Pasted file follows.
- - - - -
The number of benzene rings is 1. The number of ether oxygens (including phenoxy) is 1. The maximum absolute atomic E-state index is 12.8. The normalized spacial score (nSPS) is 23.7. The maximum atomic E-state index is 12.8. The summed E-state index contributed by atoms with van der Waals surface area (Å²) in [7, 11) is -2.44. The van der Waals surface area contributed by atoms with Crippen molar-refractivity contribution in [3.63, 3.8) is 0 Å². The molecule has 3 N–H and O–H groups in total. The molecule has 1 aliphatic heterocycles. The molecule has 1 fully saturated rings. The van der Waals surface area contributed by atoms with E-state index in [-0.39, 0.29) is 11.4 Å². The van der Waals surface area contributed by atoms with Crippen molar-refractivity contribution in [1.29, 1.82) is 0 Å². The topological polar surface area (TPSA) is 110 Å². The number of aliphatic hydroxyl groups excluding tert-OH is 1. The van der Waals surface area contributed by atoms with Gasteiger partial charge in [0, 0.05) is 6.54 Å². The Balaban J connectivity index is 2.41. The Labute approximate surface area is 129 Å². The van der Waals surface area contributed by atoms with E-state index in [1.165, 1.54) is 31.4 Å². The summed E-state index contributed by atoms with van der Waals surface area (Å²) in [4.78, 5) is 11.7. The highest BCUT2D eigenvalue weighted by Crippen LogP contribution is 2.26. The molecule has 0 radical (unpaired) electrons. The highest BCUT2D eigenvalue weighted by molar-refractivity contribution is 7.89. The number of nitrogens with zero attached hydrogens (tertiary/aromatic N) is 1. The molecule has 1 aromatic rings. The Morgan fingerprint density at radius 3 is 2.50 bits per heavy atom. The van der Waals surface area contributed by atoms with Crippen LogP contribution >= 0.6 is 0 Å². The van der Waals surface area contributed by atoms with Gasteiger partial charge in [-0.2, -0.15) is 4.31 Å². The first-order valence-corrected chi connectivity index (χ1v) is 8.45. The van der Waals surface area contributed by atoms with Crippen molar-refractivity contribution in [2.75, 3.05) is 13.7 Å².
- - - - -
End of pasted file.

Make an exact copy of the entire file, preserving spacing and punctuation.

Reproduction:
The number of benzene rings is 1. The number of ether oxygens (including phenoxy) is 1. The maximum absolute atomic E-state index is 12.8. The normalized spacial score (nSPS) is 23.7. The maximum atomic E-state index is 12.8. The summed E-state index contributed by atoms with van der Waals surface area (Å²) in [7, 11) is -2.44. The van der Waals surface area contributed by atoms with Crippen molar-refractivity contribution in [3.63, 3.8) is 0 Å². The molecule has 3 N–H and O–H groups in total. The molecule has 1 aliphatic heterocycles. The molecule has 1 fully saturated rings. The van der Waals surface area contributed by atoms with E-state index in [-0.39, 0.29) is 11.4 Å². The van der Waals surface area contributed by atoms with Crippen molar-refractivity contribution in [1.29, 1.82) is 0 Å². The topological polar surface area (TPSA) is 110 Å². The number of aliphatic hydroxyl groups excluding tert-OH is 1. The van der Waals surface area contributed by atoms with Gasteiger partial charge in [0, 0.05) is 6.54 Å². The Balaban J connectivity index is 2.41. The Labute approximate surface area is 129 Å². The van der Waals surface area contributed by atoms with E-state index in [1.165, 1.54) is 31.4 Å². The summed E-state index contributed by atoms with van der Waals surface area (Å²) in [4.78, 5) is 11.7. The highest BCUT2D eigenvalue weighted by Crippen LogP contribution is 2.26. The molecule has 0 radical (unpaired) electrons. The highest BCUT2D eigenvalue weighted by molar-refractivity contribution is 7.89. The number of nitrogens with zero attached hydrogens (tertiary/aromatic N) is 1. The molecule has 1 aromatic rings. The Morgan fingerprint density at radius 3 is 2.50 bits per heavy atom. The van der Waals surface area contributed by atoms with Crippen LogP contribution >= 0.6 is 0 Å². The van der Waals surface area contributed by atoms with Gasteiger partial charge in [-0.2, -0.15) is 4.31 Å². The first-order valence-corrected chi connectivity index (χ1v) is 8.45. The van der Waals surface area contributed by atoms with Crippen molar-refractivity contribution in [2.75, 3.05) is 13.7 Å².